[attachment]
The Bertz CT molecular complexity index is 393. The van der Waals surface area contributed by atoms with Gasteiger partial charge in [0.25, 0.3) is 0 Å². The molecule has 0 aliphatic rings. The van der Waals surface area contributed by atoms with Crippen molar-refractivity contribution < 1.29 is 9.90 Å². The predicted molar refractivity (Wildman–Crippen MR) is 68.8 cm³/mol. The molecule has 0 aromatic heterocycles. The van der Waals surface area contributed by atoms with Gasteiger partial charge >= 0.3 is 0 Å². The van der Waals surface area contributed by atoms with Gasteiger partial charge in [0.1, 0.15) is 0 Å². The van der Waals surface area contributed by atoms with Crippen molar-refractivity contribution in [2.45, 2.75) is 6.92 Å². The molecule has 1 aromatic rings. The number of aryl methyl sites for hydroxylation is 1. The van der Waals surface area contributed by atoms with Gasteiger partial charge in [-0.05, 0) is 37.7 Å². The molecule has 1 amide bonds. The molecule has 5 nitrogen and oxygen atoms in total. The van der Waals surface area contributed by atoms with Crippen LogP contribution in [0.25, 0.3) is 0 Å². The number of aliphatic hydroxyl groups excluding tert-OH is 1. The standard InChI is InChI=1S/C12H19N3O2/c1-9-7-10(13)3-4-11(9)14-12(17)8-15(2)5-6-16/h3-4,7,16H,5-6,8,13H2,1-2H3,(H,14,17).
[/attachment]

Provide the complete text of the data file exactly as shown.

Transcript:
The Bertz CT molecular complexity index is 393. The van der Waals surface area contributed by atoms with Gasteiger partial charge in [0.25, 0.3) is 0 Å². The molecule has 0 aliphatic rings. The van der Waals surface area contributed by atoms with Crippen molar-refractivity contribution < 1.29 is 9.90 Å². The predicted molar refractivity (Wildman–Crippen MR) is 68.8 cm³/mol. The molecule has 0 aromatic heterocycles. The van der Waals surface area contributed by atoms with Gasteiger partial charge >= 0.3 is 0 Å². The van der Waals surface area contributed by atoms with Gasteiger partial charge in [0.1, 0.15) is 0 Å². The van der Waals surface area contributed by atoms with Crippen molar-refractivity contribution in [2.45, 2.75) is 6.92 Å². The molecule has 1 aromatic rings. The number of aryl methyl sites for hydroxylation is 1. The van der Waals surface area contributed by atoms with Gasteiger partial charge in [-0.05, 0) is 37.7 Å². The molecule has 1 amide bonds. The molecule has 5 nitrogen and oxygen atoms in total. The van der Waals surface area contributed by atoms with Crippen LogP contribution in [0.25, 0.3) is 0 Å². The number of aliphatic hydroxyl groups excluding tert-OH is 1. The standard InChI is InChI=1S/C12H19N3O2/c1-9-7-10(13)3-4-11(9)14-12(17)8-15(2)5-6-16/h3-4,7,16H,5-6,8,13H2,1-2H3,(H,14,17).